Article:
Senator Nick Xenophon has provided an evaluation of last week’s Senate shenanigans.
In a number of interviews over the weekend he said the new senators, many of whom have been elected on a small primary vote, have a lot to contribute to the Upper House.
On Newsradio last Friday he was effusive about the prospects of the Palmer United Party Senators contribution going forward.
But in an interview with ABC AM Host Chris Uhlmann this morning, Xenophon noted there is an issue that has his interest which is more important economically than the carbon tax.
Uhlamm asked if the 100 year old South Australian base boot maker Rossi missing out on a contract to make boots for Australia’s army threatened its future.
Here is an excerpt from the exchange and Xenophon’s response has all the hallmarks of an agenda setter.
NICK XENOPHON: Well, it makes it tougher for a great iconic Australian company, employ 75 people, it’s made boots for our troops in World Wars I and II and subsequently.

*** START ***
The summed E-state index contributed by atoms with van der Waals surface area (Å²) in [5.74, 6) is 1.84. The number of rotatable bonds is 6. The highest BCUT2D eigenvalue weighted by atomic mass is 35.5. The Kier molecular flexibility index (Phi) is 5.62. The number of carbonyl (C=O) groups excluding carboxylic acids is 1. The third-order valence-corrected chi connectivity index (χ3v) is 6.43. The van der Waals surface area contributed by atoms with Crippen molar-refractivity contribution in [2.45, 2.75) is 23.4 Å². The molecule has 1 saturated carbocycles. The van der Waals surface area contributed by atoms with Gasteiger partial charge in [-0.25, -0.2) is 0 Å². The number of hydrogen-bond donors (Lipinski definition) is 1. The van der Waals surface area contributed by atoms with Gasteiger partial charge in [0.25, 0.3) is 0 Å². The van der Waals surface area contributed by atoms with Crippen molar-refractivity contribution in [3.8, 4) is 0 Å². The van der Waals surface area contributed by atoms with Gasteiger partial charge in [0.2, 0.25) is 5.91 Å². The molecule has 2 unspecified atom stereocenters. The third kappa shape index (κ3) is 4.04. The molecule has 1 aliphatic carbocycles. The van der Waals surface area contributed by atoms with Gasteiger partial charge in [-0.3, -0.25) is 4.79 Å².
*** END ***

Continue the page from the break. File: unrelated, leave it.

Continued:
The issue is this, the Government spends $40 billion a year on procurement, yet there’s a so called- there is not no level playing field. The procurement rules don’t take into account the economic benefits of making something here in Australia.
This is actually much bigger than the carbon tax in terms of the impact on Australian industry and jobs and that’s the message I’ll be trying to ram home this week.
CHRIS UHLMANN: So what’s the solution?
NICK XENOPHON: Well, the solution is to actually take into account the multiplier effect of making something here, of having Australian-made quality in respect of our goods; $40 billion a year is a lot of jobs and effectively, with this boot contract, it’s up to $15 million that will mean an overseas company will expand while Australian companies shrink.
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